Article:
Feeling the ‘Erotic’ Future

In 2011, one of those scientists, Daryl Bern, a professor at Cornell and formerly at Harvard, published a controversial study, ‘Feeling the Future’ in the Journal of Personality and Social Psychology. His experiments involved 1,000 Cornell students viewing erotic photos and found statistically significant results confirming that many people can glimpse the future.

Among the nine experiments he conducted was one that provided students with a computer monitor showing a pair of curtains, side by side. The students were directed to select the curtain that hid an erotic photo. The idea was that such stimuli normally produces certain human responses. The question was whether the response could be obtained before the stimulus occurred. In essence, the students were asked to ‘feel’ the future—the curtain hiding a photo of explicit sexual activity.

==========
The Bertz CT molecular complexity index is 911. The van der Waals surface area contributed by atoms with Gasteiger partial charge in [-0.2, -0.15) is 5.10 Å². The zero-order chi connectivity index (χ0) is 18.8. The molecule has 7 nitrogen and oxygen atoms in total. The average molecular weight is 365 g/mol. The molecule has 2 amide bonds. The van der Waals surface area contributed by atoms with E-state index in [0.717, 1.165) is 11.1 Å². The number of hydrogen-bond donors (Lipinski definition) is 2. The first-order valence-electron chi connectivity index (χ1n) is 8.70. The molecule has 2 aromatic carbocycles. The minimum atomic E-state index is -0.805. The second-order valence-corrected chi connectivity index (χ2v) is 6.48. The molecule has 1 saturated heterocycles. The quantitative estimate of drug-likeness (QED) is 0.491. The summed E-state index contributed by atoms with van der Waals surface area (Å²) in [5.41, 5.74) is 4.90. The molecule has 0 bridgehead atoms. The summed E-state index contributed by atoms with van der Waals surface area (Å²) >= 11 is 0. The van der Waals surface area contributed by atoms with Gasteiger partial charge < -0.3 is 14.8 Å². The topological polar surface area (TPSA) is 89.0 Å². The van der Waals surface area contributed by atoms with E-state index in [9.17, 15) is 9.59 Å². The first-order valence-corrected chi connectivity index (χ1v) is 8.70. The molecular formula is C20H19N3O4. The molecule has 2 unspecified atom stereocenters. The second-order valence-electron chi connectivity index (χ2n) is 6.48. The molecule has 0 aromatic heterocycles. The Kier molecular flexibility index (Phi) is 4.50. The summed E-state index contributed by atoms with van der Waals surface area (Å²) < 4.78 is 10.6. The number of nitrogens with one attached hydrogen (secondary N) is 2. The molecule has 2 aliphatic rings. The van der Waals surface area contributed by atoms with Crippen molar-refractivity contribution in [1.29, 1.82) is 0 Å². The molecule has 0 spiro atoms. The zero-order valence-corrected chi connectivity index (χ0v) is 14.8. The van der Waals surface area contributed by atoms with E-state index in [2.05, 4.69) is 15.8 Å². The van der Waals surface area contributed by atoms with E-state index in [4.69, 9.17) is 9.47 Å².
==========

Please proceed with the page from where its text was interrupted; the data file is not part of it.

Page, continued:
The answer was a resounding yes. Across all 100 sessions, participants correctly identified the future position of the erotic pictures more frequently than the 50% hit rate expected by chance. The results were 53.1%, considered statistically significant.

One reviewer of Bern’s experiment, writing in hplusmagazine.com, asked why, if precognition exists and we are all precogs to varying degrees, weren’t the results of the experiments higher? Why didn’t some subjects hit 95% or 100% accuracy? Ben Goertzel, a scientist mentioned earlier in the chapter, responded to his own query. “Of course, outside the lab, people have reported many apparent cases of extremely dramatic psi effects. But the long history of parapsychology lab research, going back far before Bern to Rhine’s ESP work in the 1930s, shows that when you bring psi into the lab, it tends to become more of a systematic statistical biasing factor than a source of individual mind-blowing ‘miracle’ events.”

Interestingly, when students were asked to find non-erotic photos, their accuracy dropped to about 50%, what would be expected by chance. Laboratory studies of paranormal phenomena have also shown that subjects are less successful when they are not told the on-going results of their efforts.